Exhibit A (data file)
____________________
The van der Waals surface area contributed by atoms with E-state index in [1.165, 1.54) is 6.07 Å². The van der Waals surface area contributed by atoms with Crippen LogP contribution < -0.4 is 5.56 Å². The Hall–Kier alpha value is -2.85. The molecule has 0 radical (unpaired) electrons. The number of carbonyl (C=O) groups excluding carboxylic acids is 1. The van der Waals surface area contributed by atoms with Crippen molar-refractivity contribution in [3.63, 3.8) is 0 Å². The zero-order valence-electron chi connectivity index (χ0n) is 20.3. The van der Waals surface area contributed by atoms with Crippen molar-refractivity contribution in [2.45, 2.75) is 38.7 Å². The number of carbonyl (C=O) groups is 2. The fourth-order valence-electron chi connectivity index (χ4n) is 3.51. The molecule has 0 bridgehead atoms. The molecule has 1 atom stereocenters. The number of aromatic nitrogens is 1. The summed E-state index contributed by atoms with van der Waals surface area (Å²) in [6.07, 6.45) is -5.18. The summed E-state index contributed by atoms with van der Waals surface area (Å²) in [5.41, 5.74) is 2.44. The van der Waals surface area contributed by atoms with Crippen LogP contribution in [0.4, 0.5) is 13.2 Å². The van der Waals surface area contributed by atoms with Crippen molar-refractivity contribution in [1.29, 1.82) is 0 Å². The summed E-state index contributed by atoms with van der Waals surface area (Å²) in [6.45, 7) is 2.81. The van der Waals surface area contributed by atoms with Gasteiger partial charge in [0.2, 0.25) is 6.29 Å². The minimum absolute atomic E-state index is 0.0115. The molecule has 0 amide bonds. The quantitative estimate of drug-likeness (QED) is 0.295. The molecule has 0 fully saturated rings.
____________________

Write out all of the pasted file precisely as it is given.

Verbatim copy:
The van der Waals surface area contributed by atoms with E-state index in [1.165, 1.54) is 6.07 Å². The van der Waals surface area contributed by atoms with Crippen LogP contribution < -0.4 is 5.56 Å². The Hall–Kier alpha value is -2.85. The molecule has 0 radical (unpaired) electrons. The number of carbonyl (C=O) groups excluding carboxylic acids is 1. The van der Waals surface area contributed by atoms with Crippen molar-refractivity contribution in [3.63, 3.8) is 0 Å². The zero-order valence-electron chi connectivity index (χ0n) is 20.3. The van der Waals surface area contributed by atoms with Crippen molar-refractivity contribution in [2.45, 2.75) is 38.7 Å². The number of carbonyl (C=O) groups is 2. The fourth-order valence-electron chi connectivity index (χ4n) is 3.51. The molecule has 0 bridgehead atoms. The molecule has 1 atom stereocenters. The number of aromatic nitrogens is 1. The summed E-state index contributed by atoms with van der Waals surface area (Å²) in [6.07, 6.45) is -5.18. The summed E-state index contributed by atoms with van der Waals surface area (Å²) in [5.41, 5.74) is 2.44. The van der Waals surface area contributed by atoms with Crippen LogP contribution in [0.4, 0.5) is 13.2 Å². The van der Waals surface area contributed by atoms with Crippen molar-refractivity contribution in [1.29, 1.82) is 0 Å². The summed E-state index contributed by atoms with van der Waals surface area (Å²) in [6.45, 7) is 2.81. The van der Waals surface area contributed by atoms with Gasteiger partial charge in [0.2, 0.25) is 6.29 Å². The minimum absolute atomic E-state index is 0.0115. The molecule has 0 amide bonds. The quantitative estimate of drug-likeness (QED) is 0.295. The molecule has 0 fully saturated rings.